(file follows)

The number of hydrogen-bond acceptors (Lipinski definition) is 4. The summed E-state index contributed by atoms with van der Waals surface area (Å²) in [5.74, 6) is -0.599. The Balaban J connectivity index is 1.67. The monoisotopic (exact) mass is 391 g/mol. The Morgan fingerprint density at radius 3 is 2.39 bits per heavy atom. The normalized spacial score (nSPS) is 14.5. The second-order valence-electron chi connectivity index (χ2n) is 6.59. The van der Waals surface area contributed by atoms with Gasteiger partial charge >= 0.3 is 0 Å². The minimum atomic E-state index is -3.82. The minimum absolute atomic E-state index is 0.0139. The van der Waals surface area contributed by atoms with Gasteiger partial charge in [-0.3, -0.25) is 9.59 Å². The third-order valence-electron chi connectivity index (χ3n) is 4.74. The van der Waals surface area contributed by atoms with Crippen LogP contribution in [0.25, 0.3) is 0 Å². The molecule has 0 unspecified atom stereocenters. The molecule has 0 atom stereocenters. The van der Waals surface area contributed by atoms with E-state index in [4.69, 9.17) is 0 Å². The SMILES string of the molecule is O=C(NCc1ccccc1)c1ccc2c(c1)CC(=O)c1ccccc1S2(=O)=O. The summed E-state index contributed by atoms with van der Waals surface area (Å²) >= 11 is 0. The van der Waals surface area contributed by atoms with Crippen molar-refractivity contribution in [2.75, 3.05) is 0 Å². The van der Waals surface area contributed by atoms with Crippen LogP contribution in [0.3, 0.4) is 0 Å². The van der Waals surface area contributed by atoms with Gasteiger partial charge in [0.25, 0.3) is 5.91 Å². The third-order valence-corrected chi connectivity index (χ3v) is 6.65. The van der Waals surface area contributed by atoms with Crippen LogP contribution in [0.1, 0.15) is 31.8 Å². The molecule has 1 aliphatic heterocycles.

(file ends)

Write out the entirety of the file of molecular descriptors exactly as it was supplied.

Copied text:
The number of hydrogen-bond acceptors (Lipinski definition) is 4. The summed E-state index contributed by atoms with van der Waals surface area (Å²) in [5.74, 6) is -0.599. The Balaban J connectivity index is 1.67. The monoisotopic (exact) mass is 391 g/mol. The Morgan fingerprint density at radius 3 is 2.39 bits per heavy atom. The normalized spacial score (nSPS) is 14.5. The second-order valence-electron chi connectivity index (χ2n) is 6.59. The van der Waals surface area contributed by atoms with Gasteiger partial charge >= 0.3 is 0 Å². The minimum atomic E-state index is -3.82. The minimum absolute atomic E-state index is 0.0139. The van der Waals surface area contributed by atoms with Gasteiger partial charge in [-0.3, -0.25) is 9.59 Å². The third-order valence-electron chi connectivity index (χ3n) is 4.74. The van der Waals surface area contributed by atoms with Crippen LogP contribution in [0.25, 0.3) is 0 Å². The molecule has 0 unspecified atom stereocenters. The molecule has 0 atom stereocenters. The van der Waals surface area contributed by atoms with E-state index in [4.69, 9.17) is 0 Å². The SMILES string of the molecule is O=C(NCc1ccccc1)c1ccc2c(c1)CC(=O)c1ccccc1S2(=O)=O. The summed E-state index contributed by atoms with van der Waals surface area (Å²) >= 11 is 0. The van der Waals surface area contributed by atoms with Crippen molar-refractivity contribution in [2.75, 3.05) is 0 Å². The van der Waals surface area contributed by atoms with Crippen LogP contribution in [0.3, 0.4) is 0 Å². The van der Waals surface area contributed by atoms with Gasteiger partial charge in [0.25, 0.3) is 5.91 Å². The third-order valence-corrected chi connectivity index (χ3v) is 6.65. The van der Waals surface area contributed by atoms with Crippen LogP contribution in [0.1, 0.15) is 31.8 Å². The molecule has 1 aliphatic heterocycles.